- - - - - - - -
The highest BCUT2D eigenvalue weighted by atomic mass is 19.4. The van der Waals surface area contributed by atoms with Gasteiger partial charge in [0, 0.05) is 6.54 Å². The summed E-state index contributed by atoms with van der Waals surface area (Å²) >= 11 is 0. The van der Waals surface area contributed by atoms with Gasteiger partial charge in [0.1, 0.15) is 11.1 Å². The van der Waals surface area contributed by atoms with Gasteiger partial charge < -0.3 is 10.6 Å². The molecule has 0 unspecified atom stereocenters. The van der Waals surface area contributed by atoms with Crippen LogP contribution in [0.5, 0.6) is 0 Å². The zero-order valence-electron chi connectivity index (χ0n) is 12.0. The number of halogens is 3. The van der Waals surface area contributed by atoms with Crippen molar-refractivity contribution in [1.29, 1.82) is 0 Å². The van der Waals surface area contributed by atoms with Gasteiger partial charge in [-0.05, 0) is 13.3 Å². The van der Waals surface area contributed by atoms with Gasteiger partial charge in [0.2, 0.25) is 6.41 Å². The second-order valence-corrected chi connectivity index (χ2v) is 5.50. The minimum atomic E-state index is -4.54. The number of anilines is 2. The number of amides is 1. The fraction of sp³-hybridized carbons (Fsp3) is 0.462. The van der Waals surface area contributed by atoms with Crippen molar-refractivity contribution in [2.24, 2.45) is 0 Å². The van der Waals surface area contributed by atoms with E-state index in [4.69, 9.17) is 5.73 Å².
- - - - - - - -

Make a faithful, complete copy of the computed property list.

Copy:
The highest BCUT2D eigenvalue weighted by atomic mass is 19.4. The van der Waals surface area contributed by atoms with Gasteiger partial charge in [0, 0.05) is 6.54 Å². The summed E-state index contributed by atoms with van der Waals surface area (Å²) >= 11 is 0. The van der Waals surface area contributed by atoms with Gasteiger partial charge in [0.1, 0.15) is 11.1 Å². The van der Waals surface area contributed by atoms with Gasteiger partial charge < -0.3 is 10.6 Å². The molecule has 0 unspecified atom stereocenters. The van der Waals surface area contributed by atoms with Crippen LogP contribution in [0.5, 0.6) is 0 Å². The zero-order valence-electron chi connectivity index (χ0n) is 12.0. The number of halogens is 3. The van der Waals surface area contributed by atoms with Crippen molar-refractivity contribution in [1.29, 1.82) is 0 Å². The van der Waals surface area contributed by atoms with Gasteiger partial charge in [-0.05, 0) is 13.3 Å². The van der Waals surface area contributed by atoms with Gasteiger partial charge in [0.2, 0.25) is 6.41 Å². The second-order valence-corrected chi connectivity index (χ2v) is 5.50. The minimum atomic E-state index is -4.54. The number of anilines is 2. The number of amides is 1. The fraction of sp³-hybridized carbons (Fsp3) is 0.462. The van der Waals surface area contributed by atoms with Crippen molar-refractivity contribution in [2.24, 2.45) is 0 Å². The van der Waals surface area contributed by atoms with E-state index in [4.69, 9.17) is 5.73 Å².